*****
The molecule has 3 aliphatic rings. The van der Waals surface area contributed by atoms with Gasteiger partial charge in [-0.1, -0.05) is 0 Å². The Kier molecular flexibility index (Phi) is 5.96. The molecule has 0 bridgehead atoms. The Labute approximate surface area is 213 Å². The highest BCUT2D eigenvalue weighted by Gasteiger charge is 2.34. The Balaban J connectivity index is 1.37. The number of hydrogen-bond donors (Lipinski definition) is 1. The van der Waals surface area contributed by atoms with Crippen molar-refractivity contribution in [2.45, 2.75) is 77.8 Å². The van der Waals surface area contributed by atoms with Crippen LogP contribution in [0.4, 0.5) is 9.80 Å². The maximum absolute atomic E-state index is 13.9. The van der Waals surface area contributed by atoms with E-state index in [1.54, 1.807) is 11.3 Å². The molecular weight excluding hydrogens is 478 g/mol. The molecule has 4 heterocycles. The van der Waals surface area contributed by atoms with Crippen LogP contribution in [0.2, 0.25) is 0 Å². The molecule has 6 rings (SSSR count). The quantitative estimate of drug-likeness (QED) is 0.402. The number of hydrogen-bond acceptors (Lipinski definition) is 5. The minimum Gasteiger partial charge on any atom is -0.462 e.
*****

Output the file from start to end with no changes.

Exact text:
The molecule has 3 aliphatic rings. The van der Waals surface area contributed by atoms with Gasteiger partial charge in [-0.1, -0.05) is 0 Å². The Kier molecular flexibility index (Phi) is 5.96. The molecule has 0 bridgehead atoms. The Labute approximate surface area is 213 Å². The highest BCUT2D eigenvalue weighted by Gasteiger charge is 2.34. The Balaban J connectivity index is 1.37. The number of hydrogen-bond donors (Lipinski definition) is 1. The van der Waals surface area contributed by atoms with Crippen molar-refractivity contribution in [2.45, 2.75) is 77.8 Å². The van der Waals surface area contributed by atoms with Crippen LogP contribution in [0.4, 0.5) is 9.80 Å². The maximum absolute atomic E-state index is 13.9. The van der Waals surface area contributed by atoms with E-state index in [1.54, 1.807) is 11.3 Å². The molecular weight excluding hydrogens is 478 g/mol. The molecule has 4 heterocycles. The van der Waals surface area contributed by atoms with Crippen LogP contribution in [0.2, 0.25) is 0 Å². The molecule has 6 rings (SSSR count). The quantitative estimate of drug-likeness (QED) is 0.402. The number of hydrogen-bond acceptors (Lipinski definition) is 5. The minimum Gasteiger partial charge on any atom is -0.462 e.